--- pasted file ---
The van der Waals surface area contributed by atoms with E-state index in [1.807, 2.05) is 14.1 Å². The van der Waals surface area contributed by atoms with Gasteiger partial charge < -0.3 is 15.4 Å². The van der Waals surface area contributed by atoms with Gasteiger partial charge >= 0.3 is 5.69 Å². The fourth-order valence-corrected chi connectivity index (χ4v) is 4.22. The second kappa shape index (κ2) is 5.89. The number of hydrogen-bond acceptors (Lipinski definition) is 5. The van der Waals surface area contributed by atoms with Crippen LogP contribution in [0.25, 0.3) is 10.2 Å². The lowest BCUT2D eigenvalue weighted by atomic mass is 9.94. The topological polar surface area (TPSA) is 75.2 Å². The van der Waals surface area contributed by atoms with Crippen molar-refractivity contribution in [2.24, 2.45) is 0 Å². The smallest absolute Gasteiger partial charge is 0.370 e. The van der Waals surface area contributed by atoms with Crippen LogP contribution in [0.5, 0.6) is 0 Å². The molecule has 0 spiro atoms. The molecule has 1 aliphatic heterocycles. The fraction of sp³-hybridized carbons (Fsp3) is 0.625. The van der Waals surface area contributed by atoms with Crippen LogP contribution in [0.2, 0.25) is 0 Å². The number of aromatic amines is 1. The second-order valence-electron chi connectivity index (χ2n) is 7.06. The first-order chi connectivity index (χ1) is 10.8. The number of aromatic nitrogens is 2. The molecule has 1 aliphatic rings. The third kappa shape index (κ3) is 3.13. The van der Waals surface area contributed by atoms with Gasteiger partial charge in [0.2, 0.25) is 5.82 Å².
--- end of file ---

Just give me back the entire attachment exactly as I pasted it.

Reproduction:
The van der Waals surface area contributed by atoms with E-state index in [1.807, 2.05) is 14.1 Å². The van der Waals surface area contributed by atoms with Gasteiger partial charge < -0.3 is 15.4 Å². The van der Waals surface area contributed by atoms with Gasteiger partial charge >= 0.3 is 5.69 Å². The fourth-order valence-corrected chi connectivity index (χ4v) is 4.22. The second kappa shape index (κ2) is 5.89. The number of hydrogen-bond acceptors (Lipinski definition) is 5. The van der Waals surface area contributed by atoms with Crippen LogP contribution in [0.25, 0.3) is 10.2 Å². The lowest BCUT2D eigenvalue weighted by atomic mass is 9.94. The topological polar surface area (TPSA) is 75.2 Å². The van der Waals surface area contributed by atoms with Crippen molar-refractivity contribution in [2.24, 2.45) is 0 Å². The smallest absolute Gasteiger partial charge is 0.370 e. The van der Waals surface area contributed by atoms with Crippen LogP contribution in [0.5, 0.6) is 0 Å². The molecule has 0 spiro atoms. The molecule has 1 aliphatic heterocycles. The fraction of sp³-hybridized carbons (Fsp3) is 0.625. The van der Waals surface area contributed by atoms with Crippen LogP contribution in [0.2, 0.25) is 0 Å². The number of aromatic amines is 1. The second-order valence-electron chi connectivity index (χ2n) is 7.06. The first-order chi connectivity index (χ1) is 10.8. The number of aromatic nitrogens is 2. The molecule has 1 aliphatic rings. The third kappa shape index (κ3) is 3.13. The van der Waals surface area contributed by atoms with Gasteiger partial charge in [0.2, 0.25) is 5.82 Å².